June 22, 2016 by Liza Lou
The art of the documentary is sometimes more therapeutic for me than films. Although I love the escapism I can get from somebody’s made up story documentary is more real and therefore more grounding. I practice mindfulness whenever I can and watching something knowing that it isn’t all fantasy re-connects me with the earth. It reminds me that life continues for other people even if I am not living it myself and whats morethat those people face struggles and hardship bigger than my own.
After the recent Horrific events in Orlando I felt compelled to write about this specific documentary because it covers the subject of being gay and being accepted. I believe in true equality, self-love and mutual respect. I am also not naive enough to know that as a society we will never be a place where perceived difference doesn’t matter and isn’t persecuted. That said, one should never stop hoping or fighting for what we believe to be truth and my heart goes out to all the Orlando victims and their families.
‘Gayby Baby’ is set and filmed in Australia and follows the life of four kids whose parents all happen to be gay. We are introduced to each child and their families at learning points in their lives and continue to watch them as they both experience happy times and face challenges. It is the brain child of director Maya Newell who herself comes from a same-sex family background and in all honesty, it’s pretty good.
The formula is basic in the documentary field and this one doesn’t stray far from the path. Short interviews with various people snap between ‘in life’ action shots while thoughtful voice overs sit amidst a dreamy music score. It’s conventional in it’s very core and yet it is covering a subject perceived not to be in a way that stops it from feeling hum drum. What is does do is allow the viewer to explore the idea of same sex parenting while peaking in at four completely different situations, children and parenting styles.
Gus is the first child we meet and one of my favourites. He loves wrestling and is seen throughout as typically male despite only being a young mite. He is very clever though and able to articulate not only his point of view but he can back it up too. His lesbian parents were least likable to me, at least at the start. They seemed to be (quite forcibly) pushing more feminine ways of thinking on to him and it made me uncomfortable. In a documentary made to celebrate freedom and choice having a little boy be told that he should act a certain way (when his own way hurt no one) didn’t sit right with me.
Ebony also had lesbian parents and is a budding singer. She is getting herself ready to audition for an art based school. Her younger brother is suffering from seizures though so her story flips back and forth through the terrain of family stresses.
Matt was the most interesting to me. When we meet him he is living with his two mums and definitely sees their love for each other and him as normal and good. He is of christian faith but starts to question it because of its disagreement with same-sex couples. He also can’t understand why is mum still follows a God that ultimately condemn her, when all he wants his acceptance for everyone.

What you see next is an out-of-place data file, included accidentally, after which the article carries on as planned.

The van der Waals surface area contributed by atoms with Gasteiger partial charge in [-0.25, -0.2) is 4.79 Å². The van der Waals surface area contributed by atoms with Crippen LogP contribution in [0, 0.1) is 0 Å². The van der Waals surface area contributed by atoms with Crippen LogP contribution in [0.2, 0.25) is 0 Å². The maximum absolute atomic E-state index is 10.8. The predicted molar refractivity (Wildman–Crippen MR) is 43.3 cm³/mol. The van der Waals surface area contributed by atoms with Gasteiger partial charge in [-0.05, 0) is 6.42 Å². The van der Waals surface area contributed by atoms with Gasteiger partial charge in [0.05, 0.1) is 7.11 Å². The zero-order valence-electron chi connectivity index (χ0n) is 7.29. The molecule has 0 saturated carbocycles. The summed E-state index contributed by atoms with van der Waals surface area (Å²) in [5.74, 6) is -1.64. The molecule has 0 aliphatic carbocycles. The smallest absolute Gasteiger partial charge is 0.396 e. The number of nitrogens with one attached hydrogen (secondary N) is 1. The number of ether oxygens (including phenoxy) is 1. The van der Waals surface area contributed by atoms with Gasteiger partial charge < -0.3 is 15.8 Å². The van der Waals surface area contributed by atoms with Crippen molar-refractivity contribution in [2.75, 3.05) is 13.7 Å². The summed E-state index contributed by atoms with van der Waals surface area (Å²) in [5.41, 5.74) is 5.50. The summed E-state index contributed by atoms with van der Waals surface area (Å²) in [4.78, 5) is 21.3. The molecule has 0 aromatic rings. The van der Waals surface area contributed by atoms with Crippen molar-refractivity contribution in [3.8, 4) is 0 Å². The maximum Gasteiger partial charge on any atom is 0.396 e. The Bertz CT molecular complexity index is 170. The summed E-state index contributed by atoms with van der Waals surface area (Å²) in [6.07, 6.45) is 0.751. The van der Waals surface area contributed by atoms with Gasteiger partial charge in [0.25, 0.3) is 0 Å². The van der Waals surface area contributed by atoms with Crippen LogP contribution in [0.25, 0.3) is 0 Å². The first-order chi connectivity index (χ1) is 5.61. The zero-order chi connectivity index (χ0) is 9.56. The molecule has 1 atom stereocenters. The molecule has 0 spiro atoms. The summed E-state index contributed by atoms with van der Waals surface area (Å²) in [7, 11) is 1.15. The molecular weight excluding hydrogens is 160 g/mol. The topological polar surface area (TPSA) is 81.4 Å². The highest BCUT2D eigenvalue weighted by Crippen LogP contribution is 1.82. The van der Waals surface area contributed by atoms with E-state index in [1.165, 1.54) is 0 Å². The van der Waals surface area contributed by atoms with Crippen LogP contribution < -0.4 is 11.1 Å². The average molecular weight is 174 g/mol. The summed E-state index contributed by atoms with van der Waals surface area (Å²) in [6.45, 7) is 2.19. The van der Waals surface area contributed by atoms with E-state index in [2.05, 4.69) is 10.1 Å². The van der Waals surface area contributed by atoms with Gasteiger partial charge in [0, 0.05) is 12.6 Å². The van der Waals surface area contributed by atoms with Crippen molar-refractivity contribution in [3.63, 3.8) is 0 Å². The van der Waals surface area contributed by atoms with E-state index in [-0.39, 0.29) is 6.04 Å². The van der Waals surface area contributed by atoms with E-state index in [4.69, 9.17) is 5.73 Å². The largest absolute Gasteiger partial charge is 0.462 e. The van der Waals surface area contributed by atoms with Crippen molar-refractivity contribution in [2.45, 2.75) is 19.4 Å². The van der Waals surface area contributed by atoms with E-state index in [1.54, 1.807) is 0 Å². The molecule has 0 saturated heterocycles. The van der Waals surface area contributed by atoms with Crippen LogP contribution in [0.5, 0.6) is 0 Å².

And finally we have Graham, who is the only one of the four with two dads. He struggles with his literacy and has just moved to a new school. Determined to help him, his dads do everything in their power to try to undo a problem that was created before they got chance to adopt him.
For the most part Newell tries to keep the subject matter as unpolitical as possible. Instead the focus really is on four families who are just going about their business. It all comes across as pretty normal, which I guess is the preferred reaction. Parenting is parenting and as long as it is done correctly and to the best of your ability who the heck cares who is doing it right? Thing is, lots of love shines through here too and for me that’s what shines the spotlight on the fact that we are looking at same sex couples.
In particular with Graham and his two dads it is plain to see that he is loved beyond belief. Now it may be that he is adopted or my pure ignorance but seeing someone so so loved, I found myself thinking his two dads did that. I am probably not explaining this very well but I hope you get my drift and I don’t come across as the biggest moron in the UK. What I mean is that I sometimes forgot that I was watching a documentary about same sex parenting and it was moments like this that helped me remember.
Of course, there is more to it all than that. Newell has obviously crafted together hours and hours of footage and we only see just less that one and a half. Each child (and their family) deal with certain stigma attached to their situations but it never seems the main point. Instead what is left is a portrayal of children growing up with whoever is bringing them up and doing whatever is making them happy. It teaches us that neither straight sex or same sex parenting is flawless, that children are both cruel but also resilient and it also teaches us that when we are younger the world deals us many questions.
Just go watch it and let me know what you think…